It is not so much having nothing to lose, which would be to devalue the myriad things I do possess– friends at all, $10, pasta, an apartment whose kitchen
is a tiny kind of heaven. But these are infallible things as the world economies crumble, making our choices seem even sensible than usual.

Perhaps the world is a saner place? Family of the man trampled in the WalMart shopping rampage would probably disagree, but maybe it just has yet to trickle down all the way. Because while consumers have become apparently more cautious, and buying big screen TVs has become a less attractive prospect, it happened that during the snowmageddon blizzard last Friday morning, I had the great pleasure of walking off a deserted street into an independent bookstore and finding it absolutely rammed.

For the cautious consumer at Christmas time, can there be a better financial choice than buying a book? Bringing guaranteed appreciation, for there is no book so loved as an old one. No batteries required, no assembly demanded, and a book will most likely get through Christmas Day without being broken (unless you count the spine). A well-chosen book won’t meet its obsolescence for many years, and will wear reasonably well with use. Any minor physical problems can usually be prepared with a bit of tape.

And then there’s the question of where your money goes– I don’t know about you, but shopping bags stuffed with books is consumerism to feel good about. Particularly if those (reusable) bags are from your local independent bookseller, if you’ve purchased books by Canadian authors, and those published by independent Canadian publishers in particular. In these harsh economic times, ours is to spend but spend wisely, and book buying is an investment whose ripple effect is undeniably positive.

So, how to decide which books to buy? Fortunately for you, dear shopper, you’ve got a plethora of recommendations at your disposal, and you’ll shop easily knowing that, unlike most retail outlets, a bookstore has something for everyone. For those who love fiction and non, for babies and centenarians, popular books and literary books, and quite literally everything from a-z.

Encounters with Books: And Hotels

Descant 142 was such a perfect marriage of theme and content– literature about hotels. Not to mention the pictures, including a colour spread of Gladstone Hotel suites and Arnaud Maggs‘ portfolio “Hotels of Paris” (of which the cover photo shown here is a part). I was excited to see a table of contents containing some authors I like very much– Margaret Atwood, Camilla Gibb, Catherine Bush– and as I read through the issue, I was impressed with the variety of approaches each writer brought to the subject (which is fascinating, since most of the stories’ destinations were similarly lovers’ trysts).

As the entire magazine makes clear, hotels are ideal places for story, their neutrality offering even the most conventional character the opportunity to act out of type. They are ideal meeting places for strangers who’d never assemble together anywhere else, with thin walls offering such intimacy. To be at once foreign and familiar, for a character to be both home and away. Things happen here, as evidenced by the fact that when I started brainstorming literary hotels with some friends, we went to town.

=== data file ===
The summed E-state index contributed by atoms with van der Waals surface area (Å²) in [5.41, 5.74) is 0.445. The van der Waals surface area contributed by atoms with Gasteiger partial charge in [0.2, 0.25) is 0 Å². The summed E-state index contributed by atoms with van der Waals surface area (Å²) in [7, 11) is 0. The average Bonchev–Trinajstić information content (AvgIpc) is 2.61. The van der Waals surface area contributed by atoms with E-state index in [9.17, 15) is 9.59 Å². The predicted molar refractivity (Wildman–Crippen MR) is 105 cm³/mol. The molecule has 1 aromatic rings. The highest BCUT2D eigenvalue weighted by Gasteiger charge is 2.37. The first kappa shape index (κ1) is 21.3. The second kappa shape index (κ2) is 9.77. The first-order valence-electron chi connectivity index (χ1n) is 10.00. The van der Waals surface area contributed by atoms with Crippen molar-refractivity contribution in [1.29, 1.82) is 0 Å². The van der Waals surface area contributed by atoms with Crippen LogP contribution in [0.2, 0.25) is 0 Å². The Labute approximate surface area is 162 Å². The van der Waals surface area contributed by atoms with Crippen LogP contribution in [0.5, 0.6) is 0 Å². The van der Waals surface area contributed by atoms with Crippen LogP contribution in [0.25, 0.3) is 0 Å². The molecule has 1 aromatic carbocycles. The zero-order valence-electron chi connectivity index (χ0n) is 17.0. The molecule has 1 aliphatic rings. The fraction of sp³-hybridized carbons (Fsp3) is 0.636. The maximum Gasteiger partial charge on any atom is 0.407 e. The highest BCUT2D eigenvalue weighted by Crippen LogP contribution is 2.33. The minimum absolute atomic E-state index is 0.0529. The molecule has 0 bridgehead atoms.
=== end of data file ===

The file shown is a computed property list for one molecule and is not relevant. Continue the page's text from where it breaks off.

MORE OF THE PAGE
As follows (edited for space): the beginnings of The Bell Jar and of Daphne Du Maurier’s Rebecca, Hotel Du Lac by Anita Brookner, Forster’s A Room with a View, “most detective fiction”, Down and Out in Paris and London, Salinger’s “A Perfect Day for a Bananafish”, Ian McEwan’s On Chesil Beach, Sharon Butala’s short story “Fever”, much of Henry James, Stephen King’s The Shining, and (of course) Eloise. Also The Royal Albion Hotel in Brighton, which is referenced in passing in Graham Greene’s Brighton Rock, such a reference altogether important as I stayed there on my honeymoon.

Stepping out of fiction, I also found a video of Russell Smith on hotels in literature, New York City’s Library Hotel, and Five Literary Hotels worldwide. Also the British survey compiled by hotel chain Travelodge of most-discarded books in hotel rooms from 2007 and from 2008, which includes political memoirs, celebrity autobiographies, and a Harry Potter. Also interestingly On Chesil Beach by Ian McEwan, which might suggest that people in hotels don’t like reading about people in hotels, but I don’t know.

I do know that I set out to write this blog entry and entitle it “Encounters with Books: Reading in Hotels”. Inspired by Descant 142, and Russell Smith’s comments about hotels proving a most fruitful place for writers, I figured readers would have a similar experience. But when I stayed at a hotel some weeks ago, I found that it wasn’t the case.

The neutrality providing writers with the space to imagine and think does not serve to create a passionate reading experience. I’ve written before here about books read while traveling, books read on vacation, both offering reading experiences that can be most profound, but these experiences tend to take place in verdant parks, under sunny skies, on a train with entire countries whipping by outside the window, and in crowded cafes noisy with foreign tongues and espresso machines.

Whereas a hotel room is a void. Empty drawers, empty closets, naked hangers, untouched stationary, unstained towels, with the water glasses sterilized and wrapped in plastic so you know. This is not a place that stays with you, the whole reason a writer can escape to anywhere. And the reader can escape inside his book, of course, but he brings nothing of his surroundings with him. When he remembers the book, he won’t remember where he read it, and he’ll remember the hotel, but not even that he read.

Encounters with Books: Via Recommendations

Book recommendations, I imagine, are like most advice– as much as I like to dish them out, I don’t always take them. There is too much riding on a fling with somebody else’s long-time beloved, and what if things don’t work out? Hurt feelings all around, as I start doubting their taste, and they start doubting mine. I’m sure friendships have ended over lesser things, and I’m not ready to take such a chance.